More gay folks write to me for advice about how to have a relationship with their parents than just about anything else. And given how a lot of parents deal with their gay kids I'm impressed that their kids want anything to do with them. But we're all human and however hurtful our parents may be when it comes to dealing with the fact we're gay, we still want our parents to love us, know us, and support us--as you'll see in the letter that follows.
In my response, I offer some suggestions for how to start a dialogue, but I'm hoping you'll have some suggestions that I haven't thought of. So if you have suggestions please post them in the "comments" section.
I'm writing to ask how you would recommend I approach my not-so-open family. I've never talked to my parents about the subject of gay rights. I came out to them in March of 2007, and the response was... not what I expected. I was aching to tell the whole family, since my college graduation was coming up, and I wanted to be able to behave toward my girlfriend the same way in front of my family as I had been behaving in front of my friends for the last year. My parents, of course, already knew...
...but absolutely forbid me to tell my grandmother. We don't talk much about feelings in my family, but when my mother cries it just tears my heart out.
I ended up not telling my grandmother that I am gay, and therefore caused the family much emotional turmoil for nothing. Well, not for nothing, but not to the end I was hoping for, anyway: I was still in the closet to at least some of my family on my graduation day, and had to act as though my girlfriend was just another close friend I'd made in the last few years of my life instead of the incredible person I'd fallen in love with.
Since then, I've become... not politically active, but at least politically vocal on the subject of gay rights, particularly with respect to marriage equality. I participated in the Day Without a Gay project and volunteered at the local Women's Law Center. I was interviewed for a local news channel. It was exciting to think that I could be having an impact, at the very least with the community service I was providing to the Law Center, at the very most getting attention to the cause of equality and hopefully helping people notice that gay people are just like them: caring, compassionate, and a vital part of any thriving community!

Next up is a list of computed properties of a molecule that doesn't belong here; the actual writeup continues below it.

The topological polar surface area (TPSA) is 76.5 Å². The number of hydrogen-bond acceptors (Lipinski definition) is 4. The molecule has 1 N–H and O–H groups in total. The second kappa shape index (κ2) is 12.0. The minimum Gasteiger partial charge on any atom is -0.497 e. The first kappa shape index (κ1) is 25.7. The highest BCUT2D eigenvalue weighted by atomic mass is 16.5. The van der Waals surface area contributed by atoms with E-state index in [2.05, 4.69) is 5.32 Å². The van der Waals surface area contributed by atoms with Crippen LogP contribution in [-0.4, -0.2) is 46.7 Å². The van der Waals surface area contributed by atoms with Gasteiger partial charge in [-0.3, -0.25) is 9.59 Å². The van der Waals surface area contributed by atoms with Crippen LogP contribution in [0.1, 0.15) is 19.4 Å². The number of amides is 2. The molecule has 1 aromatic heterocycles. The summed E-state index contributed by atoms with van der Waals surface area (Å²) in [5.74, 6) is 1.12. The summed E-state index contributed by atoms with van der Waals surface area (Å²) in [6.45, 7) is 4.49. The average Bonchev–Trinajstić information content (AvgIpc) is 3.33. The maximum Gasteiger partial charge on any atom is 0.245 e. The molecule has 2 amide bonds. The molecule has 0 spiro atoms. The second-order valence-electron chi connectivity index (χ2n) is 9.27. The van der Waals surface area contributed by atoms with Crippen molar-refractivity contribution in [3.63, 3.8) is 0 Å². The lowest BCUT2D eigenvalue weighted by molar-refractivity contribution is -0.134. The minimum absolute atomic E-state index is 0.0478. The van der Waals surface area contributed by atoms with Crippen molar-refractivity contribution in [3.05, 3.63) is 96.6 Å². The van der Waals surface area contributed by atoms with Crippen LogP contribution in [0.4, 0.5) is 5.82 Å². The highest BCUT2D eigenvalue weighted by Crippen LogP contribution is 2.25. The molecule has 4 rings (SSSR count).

I'm absolutely embarrassed, however, to say that I haven't even brought up the subject of equality or marriage rights to either of my parents since before I even knew I was gay. I feared coming out to my father because of a vivid memory I have from my childhood: Ellen's coming out! I didn't know what gay was, or even that two people of the same gender could possibly have feelings of sexual attraction for one another (though little did I realize, my then-best friend was my very first crush). I do remember, however, that one day when Dad was flipping through the channels, he paused on an interview with the newly-out-of-the-closet Ellen. She said, "There are lots of people out there who think I'm sick!" My dad snorted and said, "Yeah, including me." I was young and didn't realize even what he was referring to, but that memory has stuck with me all these years.
You see my dilemma, I'm sure. I want to make progress on the equality front for gays and lesbians everywhere, but I know I can't do it by canvassing strangers or getting myself on the news. I have to start at home, with people I love and who love me. They need to want equal rights for me, a living, breathing, gay person in their lives with feelings and a stake in the privileges and responsibilities of marriage, before they can ever want equal rights for strangers and the anonymous flag-waving, church-protesting, rainbow-suit-wearing "gay community" that they hear so much tell about in the media and let them affect their choices in the voting booth.